To be surface displayed, proteins should be secreted after translation and then anchored to the cell wall, which is really a long journey. In our project, we used the signal peptide SPusp45 to direct protein secretion and the cA domain to make proteins surface displayed. In this section, we try to simulate the secretion process in bacteria, and predict the amount of protein can be surface displayed at a given time.

Modeling

A recursion equation was used to calculate the amount of protein that on the cell wall. The value of was determined by reference (Lin et al., 2016), the definition of symbols are listed in Table 3.

Table 3 Definition of symbols used in the recursion equation

Analysis and Results

Using the secretion model, we found that 89.46% of the expressed protein will be secreted and anchored to the cell, when the expression of protein is stable as shown in Figure 2. The result is similar to several reported protein secretion ratio with the signal peptide SPusp45 (87%(Lin et al., 2016), 89%(Borrero et al., 2011) ).

Figure 2 The amount of secreted proteins (yellow) and the total expressed proteins (blue)

References

[1]Szymanska, Z., Parisot, M., and Lachowicz, M. (2014). Mathematical modeling of the intracellular protein dynamics: the importance of active transport along microtubules. J Theor Biol 363, 118-128.

[2]Borrero, J., Jimenez, J.J., Gutiez, L., Herranz, C., Cintas, L.M., and Hernandez, P.E. (2011). Use of the usp45 lactococcal secretion signal sequence to drive the secretion and functional expression of enterococcal bacteriocins in Lactococcus lactis. Appl Microbiol Biotechnol 89, 131-143.

[3]Lin, J., Zou, Y., Ma, C., Liang, Y., Ge, X., Chen, Z., and She, Q. (2016). Construction and characterization of three protein-targeting expression system in Lactobacillus casei. FEMS Microbiol Lett 363.

Model 3: The Growth rate model

Introduction

The mathematical models that can predict the growth rate of a microorganism population under a set of environmental conditions is useful for many research. Many growth models have been proposed, such as the widely used Logistics model. However, when primary models are applied to bacterial growth curves, the biological variability is reduced to a single curve defined by some kinetic parameters (lag time and growth rate), and sometimes the models give poor fits in some regions of the curve. Moreover, the number of experiment is usually limited for most iGEM teams (relative to the threshold to get credible growth curve). To solve this problem and get the credible growth curve, we built a random effect multiplicative heteroscedastic model. The model combines nonparametric theory and bootstrap techniques that can get a prediction band with a probability of 0.95(95%) to predict the optimal growth curve.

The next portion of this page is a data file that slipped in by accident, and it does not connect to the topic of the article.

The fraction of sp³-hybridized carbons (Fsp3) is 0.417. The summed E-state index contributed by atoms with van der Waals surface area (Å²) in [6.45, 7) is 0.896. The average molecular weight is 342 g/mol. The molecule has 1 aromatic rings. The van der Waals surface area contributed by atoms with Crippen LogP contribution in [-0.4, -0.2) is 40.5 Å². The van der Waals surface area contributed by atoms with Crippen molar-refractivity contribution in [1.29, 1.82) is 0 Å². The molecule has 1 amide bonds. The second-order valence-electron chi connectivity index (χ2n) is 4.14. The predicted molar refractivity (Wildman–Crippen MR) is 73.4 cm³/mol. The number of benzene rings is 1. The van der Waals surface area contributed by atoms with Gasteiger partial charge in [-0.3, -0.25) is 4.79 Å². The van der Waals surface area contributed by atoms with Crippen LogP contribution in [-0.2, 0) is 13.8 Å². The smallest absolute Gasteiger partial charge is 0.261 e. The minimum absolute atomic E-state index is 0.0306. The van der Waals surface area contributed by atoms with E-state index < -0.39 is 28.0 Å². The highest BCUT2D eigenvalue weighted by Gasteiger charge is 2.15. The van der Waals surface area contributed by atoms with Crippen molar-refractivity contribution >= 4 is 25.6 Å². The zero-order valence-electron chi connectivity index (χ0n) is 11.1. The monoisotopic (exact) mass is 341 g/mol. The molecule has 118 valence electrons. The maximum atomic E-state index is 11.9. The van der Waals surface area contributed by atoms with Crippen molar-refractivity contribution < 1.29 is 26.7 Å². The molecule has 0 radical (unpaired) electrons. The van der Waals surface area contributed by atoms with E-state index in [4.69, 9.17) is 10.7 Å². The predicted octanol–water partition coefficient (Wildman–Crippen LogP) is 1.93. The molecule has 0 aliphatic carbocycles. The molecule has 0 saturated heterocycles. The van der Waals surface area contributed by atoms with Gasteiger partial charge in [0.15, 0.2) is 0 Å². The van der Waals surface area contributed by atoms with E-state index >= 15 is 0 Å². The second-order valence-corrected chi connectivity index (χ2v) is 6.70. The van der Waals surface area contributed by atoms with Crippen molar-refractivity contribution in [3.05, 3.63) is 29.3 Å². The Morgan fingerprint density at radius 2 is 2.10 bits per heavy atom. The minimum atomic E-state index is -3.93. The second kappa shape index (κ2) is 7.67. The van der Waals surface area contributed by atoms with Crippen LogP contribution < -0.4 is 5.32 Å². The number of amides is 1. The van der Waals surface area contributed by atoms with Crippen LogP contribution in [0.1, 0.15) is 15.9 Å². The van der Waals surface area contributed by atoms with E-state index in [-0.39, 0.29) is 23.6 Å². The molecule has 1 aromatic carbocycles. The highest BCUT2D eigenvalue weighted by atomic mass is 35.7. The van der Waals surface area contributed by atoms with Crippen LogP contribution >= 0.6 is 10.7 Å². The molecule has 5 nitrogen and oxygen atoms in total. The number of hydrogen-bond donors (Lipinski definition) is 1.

Modeling

The process of this non-parametric model is shown in Figure 3. The theory basis of this model (including 4 steps) was supplemented in the note.

Figure 3.1 The process of the non-parametric model

Analysis and Results

As shown in Figure 3.2, we found that the non-parametric model can predict the process of bacteria growth rate very well, and the nisin antibacterial activity is enhanced as the concentration increased. The results were obtained by only 3 groups of experimental data, indicating that this model can get the credible results by a smaller amount of data.

Figure 3.2 Simulated bacteria growth rate of L. lactis under different nisin concentrations.

Reference

[1]Szymanska, Z., Parisot, M., and Lachowicz, M. (2014). Mathematical modeling of the intracellular protein dynamics: the importance of active transport along microtubules. J Theor Biol 363, 118-128.

Model 4: The total protein level at the community level

Introduction

In model 1, we treated bacteria at the single cell level. In model 2, we predict the secretion and surface display efficiency of proteins base on the SPusp45 secretion signal peptide and cA anchoring domain. In model 3, we used non-parametric method to predict the growth rate of bacteria at the community level. Here, we try to combine the 3 models together to get a compound model to calculate the total protein level that can be surface displayed at the community level.

Figure 4.1 Schematic representation of the total protein level at the community level.

Modeling

We combined the best growth curve and the gene expression rate, using matlab to realize our idea by programming.

Analysis and Results

We found that when the concentration of nisin is 1 IU, the efficiency of protein expression level that can reach a peak is better than other nisin concentrations. This combined model can be used in the nisin controlled expression system, and reduce the workload of researchers.

Figure 4.2 The total protein expression level under different nisin concentrations.

References

[1]Fisher, Irving (1897). A brief introduction to the infinitesimal calculus.

[2]André Weil: Number theory. An approach through history. From Hammurapi to Legendre. Birkhauser Boston, Inc., Boston, MA, 1984, ISBN 0-8176-4565-9, p. 28.

Model Visualization

We expect to improve mathematical modeling to make it more convenient to use. And we collaborated with UESTC who helped us to post a visual interface of our model results on the web page.

Click here to know more about the imformations.